“Hidden victims of a brutal conflict: Iraq’s women”

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The Observer (via the U.K. Guardian Unlimited) reported yesterday:

…Iraqis do not like to talk about it much, but there is an understanding of what is going on these days. If a young woman is abducted and murdered without a ransom demand, she has been kidnapped to be raped. Even those raped and released are not necessarily safe: the response of some families to finding that a woman has been raped has been to kill her.

Iraq’s women are living with a fear that is increasing in line with the numbers dying violently every month. They die for being a member of the wrong sect and for helping their fellow women. They die for doing jobs that the militants have decreed that they cannot do: for working in hospitals and ministries and universities. They are murdered, too, because they are the softest targets for Iraq’s criminal gangs.

Iraq’s women live in terror of speaking their opinions; of going out to work; or defying the strict new prohibitions on dress and behaviour applied across Iraq by Islamist militants, both Sunni and Shia. They live in fear of their husbands, too, as women’s rights have been undermined by the country’s postwar constitution that has taken power from the family courts and given it to clerics.

‘Women are being targeted more and more,’ said Umm Salam last week. Her husband was a university professor who was executed in 1991 under Saddam Hussein after the Shia uprising. She survived by running her family farm. When the Americans arrived she got involved in civic action, teaching illiterate women how to read and vote, independent from the influence of their husbands. She helped them fill in forms for benefits and set up a sewing workshop.

In doing so she put herself at mortal risk. And since the assassination attempt, like many women in Najaf, she has found it hard to work. Which is what the men in the white Opel wanted. To silence the women like Umm Salam, who is 42.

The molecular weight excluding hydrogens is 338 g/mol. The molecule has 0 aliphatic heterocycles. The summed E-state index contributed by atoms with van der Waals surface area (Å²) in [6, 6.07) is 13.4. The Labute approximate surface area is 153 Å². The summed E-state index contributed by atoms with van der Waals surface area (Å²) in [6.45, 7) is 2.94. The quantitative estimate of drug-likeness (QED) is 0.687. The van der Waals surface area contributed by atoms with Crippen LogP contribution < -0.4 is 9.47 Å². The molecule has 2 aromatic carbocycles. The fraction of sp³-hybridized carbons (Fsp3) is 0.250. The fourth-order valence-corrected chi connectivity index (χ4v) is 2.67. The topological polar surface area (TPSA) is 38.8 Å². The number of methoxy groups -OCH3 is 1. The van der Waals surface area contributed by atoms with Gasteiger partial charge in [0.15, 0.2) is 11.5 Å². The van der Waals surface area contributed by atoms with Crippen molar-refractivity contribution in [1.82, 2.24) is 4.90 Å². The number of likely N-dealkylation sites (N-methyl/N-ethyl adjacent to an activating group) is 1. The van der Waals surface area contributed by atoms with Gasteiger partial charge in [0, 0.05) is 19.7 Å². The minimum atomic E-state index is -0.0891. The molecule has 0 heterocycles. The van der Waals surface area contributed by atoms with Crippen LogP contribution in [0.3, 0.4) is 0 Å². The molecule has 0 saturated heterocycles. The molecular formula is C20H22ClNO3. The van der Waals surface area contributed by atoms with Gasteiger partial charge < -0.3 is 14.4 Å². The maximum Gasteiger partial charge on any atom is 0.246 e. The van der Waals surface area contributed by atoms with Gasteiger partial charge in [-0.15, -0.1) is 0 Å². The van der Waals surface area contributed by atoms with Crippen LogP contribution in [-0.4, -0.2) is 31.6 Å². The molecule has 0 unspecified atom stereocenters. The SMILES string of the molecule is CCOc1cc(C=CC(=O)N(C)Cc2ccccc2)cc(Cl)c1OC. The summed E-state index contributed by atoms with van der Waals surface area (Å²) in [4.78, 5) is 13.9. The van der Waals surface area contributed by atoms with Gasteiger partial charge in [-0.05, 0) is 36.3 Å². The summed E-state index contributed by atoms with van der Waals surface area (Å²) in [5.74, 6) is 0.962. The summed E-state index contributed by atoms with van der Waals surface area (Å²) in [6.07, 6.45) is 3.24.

‘It is very difficult for women here. There is a lot of pressure on our personal freedoms. None of us feels that we can have an opinion on anything any more. If she does, she risks being killed.’

It is a story familiar to women across Iraq, betrayed by the country’s new constitution that guaranteed them a 25 per cent share of membership of the Council of Representatives. That guarantee has turned instead into a fig leaf hiding what women activists now call a ‘human rights catastrophe for Iraqi women’.

After a month-long investigation, The Observer has established that in almost every major area of human rights, women are being seriously discriminated against, in some cases seeing their conditions return to those of females in the Middle Ages. In areas such as the Shia militia stronghold of Sadr City in east Baghdad, women have been beaten for not wearing socks. Even the headscarf and juba – the ankle-length, flared coat that buttons to the collar – are not enough for the zealots. Some women have been threatened with death unless they wear the full abbaya, the black, all-encompassing veil. …

Read the entire depressing and frightening report here. Via Philbiblon. There hasn’t been a new post from Riverbend at Baghdad Burning since early August, which is worrisome, although the Feminist Press at CUNY has recently issued a second volume of her posts in book form.

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